I hope this begins to explain why we invested in the GPS phone.

Matt, Unwired: The Keitai Revolution

Our new apartment has no furniture, no phone line, and no internet as of yet. While the first one is not a real problem (after all, you sleep on the floor in Japanese rooms anyways), the last two are serious disruptions. With L's satellite launch just a few days away, she's doing things like teleconferences that start at 2 AM Japan-time and last for more than 4 hours, and it's really not fun to have to go into work to do these -- especially when work is 1.5 hours away and the trains stop running shortly after midnight.

In order to get wired, we are now unwired. You've undoubtedly heard rumors about Japanese cell phones ("keitai" here). They are mostly true -- pretty much everyone uses them everywhere to read email, chat, or play games. I see people tapping away on an instant message WHILE riding their bike down the sidewalk towards me -- and this is with old men and not just teenagers! They seem to use their keitai for everything -- except talking. This is rarely done, especially on trains where etiquette strictly forbids it. Portions of the train are "no keitai" zones where cell phones must be switched off, and the rest of the cars have signs indicating that people should refrain from talking on their phones -- and they darn well better be on vibrate mode! The few times I've actually witnessed a phone conversation on the train, I've seen the people cover their mouths and whisper into the phone. I did this once when L called me while I was on the train and was kind of fun -- I felt like I had some sort of secret to share.

When I went to purchase my own keitai, I was presented with a sea of options. While there were different models that had different features and came in different colors, there was surprisingly little variation in the overall size and style of the phones. Guided by a very patient Japanese-only-speaking salesman, I made my selection for the combined digital camera/web browser/MP3 player/GPS guidance system (more about this part in the next posting). Oh, yes, it also makes phone calls.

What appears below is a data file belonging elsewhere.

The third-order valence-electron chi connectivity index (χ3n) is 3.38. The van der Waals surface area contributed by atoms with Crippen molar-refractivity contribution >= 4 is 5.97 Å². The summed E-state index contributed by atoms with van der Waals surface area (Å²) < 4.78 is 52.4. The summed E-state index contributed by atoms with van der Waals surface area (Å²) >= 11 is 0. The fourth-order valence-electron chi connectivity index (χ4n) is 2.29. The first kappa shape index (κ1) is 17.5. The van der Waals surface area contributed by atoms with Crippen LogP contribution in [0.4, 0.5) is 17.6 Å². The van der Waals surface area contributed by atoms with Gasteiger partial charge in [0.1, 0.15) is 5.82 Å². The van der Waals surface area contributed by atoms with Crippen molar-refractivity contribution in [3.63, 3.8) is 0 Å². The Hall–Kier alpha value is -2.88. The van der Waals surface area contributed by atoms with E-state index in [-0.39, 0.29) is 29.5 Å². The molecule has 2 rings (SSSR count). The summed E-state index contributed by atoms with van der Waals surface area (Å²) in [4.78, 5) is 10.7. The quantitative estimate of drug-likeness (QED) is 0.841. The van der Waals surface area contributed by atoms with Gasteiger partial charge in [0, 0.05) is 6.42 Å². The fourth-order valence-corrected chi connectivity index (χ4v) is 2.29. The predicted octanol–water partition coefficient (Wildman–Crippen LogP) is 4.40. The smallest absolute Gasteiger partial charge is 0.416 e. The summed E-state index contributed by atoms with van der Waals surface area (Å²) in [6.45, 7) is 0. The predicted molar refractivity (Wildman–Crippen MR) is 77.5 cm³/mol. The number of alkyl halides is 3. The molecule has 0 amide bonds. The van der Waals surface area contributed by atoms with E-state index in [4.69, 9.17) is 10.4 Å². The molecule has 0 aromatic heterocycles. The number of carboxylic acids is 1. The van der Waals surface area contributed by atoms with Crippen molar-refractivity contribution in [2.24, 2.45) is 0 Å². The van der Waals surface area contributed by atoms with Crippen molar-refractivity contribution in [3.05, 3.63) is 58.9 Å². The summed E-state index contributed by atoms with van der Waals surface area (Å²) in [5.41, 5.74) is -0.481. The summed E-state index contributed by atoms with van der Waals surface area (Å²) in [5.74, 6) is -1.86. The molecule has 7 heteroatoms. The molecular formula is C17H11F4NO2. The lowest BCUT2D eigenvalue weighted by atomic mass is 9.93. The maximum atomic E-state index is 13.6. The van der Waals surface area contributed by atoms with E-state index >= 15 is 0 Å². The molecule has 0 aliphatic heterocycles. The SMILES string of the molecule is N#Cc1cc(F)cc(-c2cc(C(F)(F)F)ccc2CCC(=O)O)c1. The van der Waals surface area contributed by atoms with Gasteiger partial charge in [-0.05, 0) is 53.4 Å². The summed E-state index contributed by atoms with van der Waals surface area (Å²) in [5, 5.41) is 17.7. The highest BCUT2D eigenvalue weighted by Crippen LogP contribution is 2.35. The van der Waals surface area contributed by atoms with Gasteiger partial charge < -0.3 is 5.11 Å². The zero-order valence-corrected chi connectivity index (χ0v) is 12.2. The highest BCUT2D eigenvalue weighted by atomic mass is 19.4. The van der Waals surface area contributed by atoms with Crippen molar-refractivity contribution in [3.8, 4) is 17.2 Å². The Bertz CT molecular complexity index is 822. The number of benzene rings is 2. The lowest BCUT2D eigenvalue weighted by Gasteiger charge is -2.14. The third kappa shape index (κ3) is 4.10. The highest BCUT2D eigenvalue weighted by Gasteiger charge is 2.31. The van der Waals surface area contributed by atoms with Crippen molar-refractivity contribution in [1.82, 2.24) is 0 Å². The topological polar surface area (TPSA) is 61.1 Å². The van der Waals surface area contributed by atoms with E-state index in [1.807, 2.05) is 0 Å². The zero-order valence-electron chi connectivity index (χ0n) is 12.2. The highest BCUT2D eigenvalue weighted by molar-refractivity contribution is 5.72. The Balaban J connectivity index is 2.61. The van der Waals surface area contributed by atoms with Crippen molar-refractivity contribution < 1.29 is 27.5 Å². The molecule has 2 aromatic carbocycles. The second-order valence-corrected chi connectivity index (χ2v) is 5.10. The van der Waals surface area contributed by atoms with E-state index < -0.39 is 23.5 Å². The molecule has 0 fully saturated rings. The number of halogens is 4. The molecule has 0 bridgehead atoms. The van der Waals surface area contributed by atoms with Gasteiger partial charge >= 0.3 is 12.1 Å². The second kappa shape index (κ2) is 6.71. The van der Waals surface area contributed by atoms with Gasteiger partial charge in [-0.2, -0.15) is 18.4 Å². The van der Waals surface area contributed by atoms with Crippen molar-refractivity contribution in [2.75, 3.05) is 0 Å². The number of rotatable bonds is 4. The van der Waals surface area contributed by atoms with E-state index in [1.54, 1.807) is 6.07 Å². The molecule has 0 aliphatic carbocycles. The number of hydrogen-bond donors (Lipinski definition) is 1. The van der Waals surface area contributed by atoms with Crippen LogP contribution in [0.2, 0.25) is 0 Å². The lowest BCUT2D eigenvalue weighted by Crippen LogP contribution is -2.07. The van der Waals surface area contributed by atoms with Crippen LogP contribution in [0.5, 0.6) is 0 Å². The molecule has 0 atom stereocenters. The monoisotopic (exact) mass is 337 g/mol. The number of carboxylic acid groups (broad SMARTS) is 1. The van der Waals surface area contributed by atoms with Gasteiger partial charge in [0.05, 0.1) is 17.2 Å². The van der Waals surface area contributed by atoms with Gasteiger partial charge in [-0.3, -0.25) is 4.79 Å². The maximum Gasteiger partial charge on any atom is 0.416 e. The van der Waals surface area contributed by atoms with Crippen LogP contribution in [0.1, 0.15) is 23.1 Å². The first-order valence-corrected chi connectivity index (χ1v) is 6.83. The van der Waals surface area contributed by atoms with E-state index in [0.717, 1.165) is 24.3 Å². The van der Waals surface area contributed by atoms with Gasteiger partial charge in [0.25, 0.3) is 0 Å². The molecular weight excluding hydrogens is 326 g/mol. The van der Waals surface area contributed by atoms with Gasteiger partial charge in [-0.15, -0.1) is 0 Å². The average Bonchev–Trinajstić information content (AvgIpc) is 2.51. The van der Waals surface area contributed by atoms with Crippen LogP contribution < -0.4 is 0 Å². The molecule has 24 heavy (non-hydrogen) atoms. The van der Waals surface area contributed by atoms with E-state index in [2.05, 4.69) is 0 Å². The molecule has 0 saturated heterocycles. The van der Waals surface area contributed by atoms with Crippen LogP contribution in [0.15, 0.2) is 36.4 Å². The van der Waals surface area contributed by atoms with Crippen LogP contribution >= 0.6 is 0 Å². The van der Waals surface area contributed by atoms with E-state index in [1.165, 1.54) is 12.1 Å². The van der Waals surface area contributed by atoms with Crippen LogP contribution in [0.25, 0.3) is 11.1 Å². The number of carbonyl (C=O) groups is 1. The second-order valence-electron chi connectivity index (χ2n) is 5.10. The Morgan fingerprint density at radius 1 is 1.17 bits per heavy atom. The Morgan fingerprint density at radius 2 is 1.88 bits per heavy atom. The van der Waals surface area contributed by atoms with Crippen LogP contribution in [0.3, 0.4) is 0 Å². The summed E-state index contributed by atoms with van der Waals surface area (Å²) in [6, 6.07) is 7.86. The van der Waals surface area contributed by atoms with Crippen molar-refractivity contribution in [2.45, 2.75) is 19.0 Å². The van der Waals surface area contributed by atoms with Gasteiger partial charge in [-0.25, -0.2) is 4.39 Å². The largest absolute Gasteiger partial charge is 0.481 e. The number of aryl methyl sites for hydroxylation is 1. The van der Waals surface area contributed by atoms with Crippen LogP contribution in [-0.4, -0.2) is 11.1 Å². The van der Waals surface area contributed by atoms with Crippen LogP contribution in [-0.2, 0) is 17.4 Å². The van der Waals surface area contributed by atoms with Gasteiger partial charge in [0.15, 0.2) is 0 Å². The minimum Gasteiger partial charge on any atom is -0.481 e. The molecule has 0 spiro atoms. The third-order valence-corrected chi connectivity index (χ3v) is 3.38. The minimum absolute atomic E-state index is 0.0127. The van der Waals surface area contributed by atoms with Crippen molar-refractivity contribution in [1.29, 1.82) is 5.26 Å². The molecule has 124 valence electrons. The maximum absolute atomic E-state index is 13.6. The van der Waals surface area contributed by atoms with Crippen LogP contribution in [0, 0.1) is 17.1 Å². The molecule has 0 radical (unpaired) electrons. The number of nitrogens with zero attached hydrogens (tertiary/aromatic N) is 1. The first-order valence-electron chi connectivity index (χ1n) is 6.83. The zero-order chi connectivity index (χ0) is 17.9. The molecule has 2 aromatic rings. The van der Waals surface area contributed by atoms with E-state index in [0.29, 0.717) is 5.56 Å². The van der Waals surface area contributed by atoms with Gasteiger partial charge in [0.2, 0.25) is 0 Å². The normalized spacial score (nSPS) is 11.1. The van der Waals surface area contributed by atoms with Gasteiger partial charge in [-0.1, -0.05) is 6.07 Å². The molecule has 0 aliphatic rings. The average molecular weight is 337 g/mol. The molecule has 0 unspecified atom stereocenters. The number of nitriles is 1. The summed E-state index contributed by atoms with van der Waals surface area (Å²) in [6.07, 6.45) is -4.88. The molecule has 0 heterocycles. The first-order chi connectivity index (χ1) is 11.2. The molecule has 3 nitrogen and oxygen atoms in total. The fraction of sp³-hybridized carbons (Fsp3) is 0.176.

As I mentioned before, the signing of contracts seems to be an important process in Japan. However, unlike our lease, I was on my own for the cell phone contract -- no Japanese translation. I've gotta run now, but I'll share more about it later...

September 12, 2006

Solar-B satellite gearing up for launch


The satellite currently known as "Solar-B" (the next one after Solar-A) gets prepped for launch. L will help operate the satellite once it is in orbit where it will take pictures of the sun.

Solar-B is currently in southern Japan on the island of Kyushu. Click on the photo to view a larger version where you can see the nose cone of the rocket (white part) being placed over the satellite by a crane (blue grid stuff). From the size of the person, you can see that the satellite is about the size of a small bus. Launch is September 23 (Japan time) and we'll be heading down to watch the launch. We are very excited! Also, they will christen the satellite with a new, more exciting name after launch. They are holding a competition for the name with the deadline coming in just a few days, so let us know if you have any suggestions!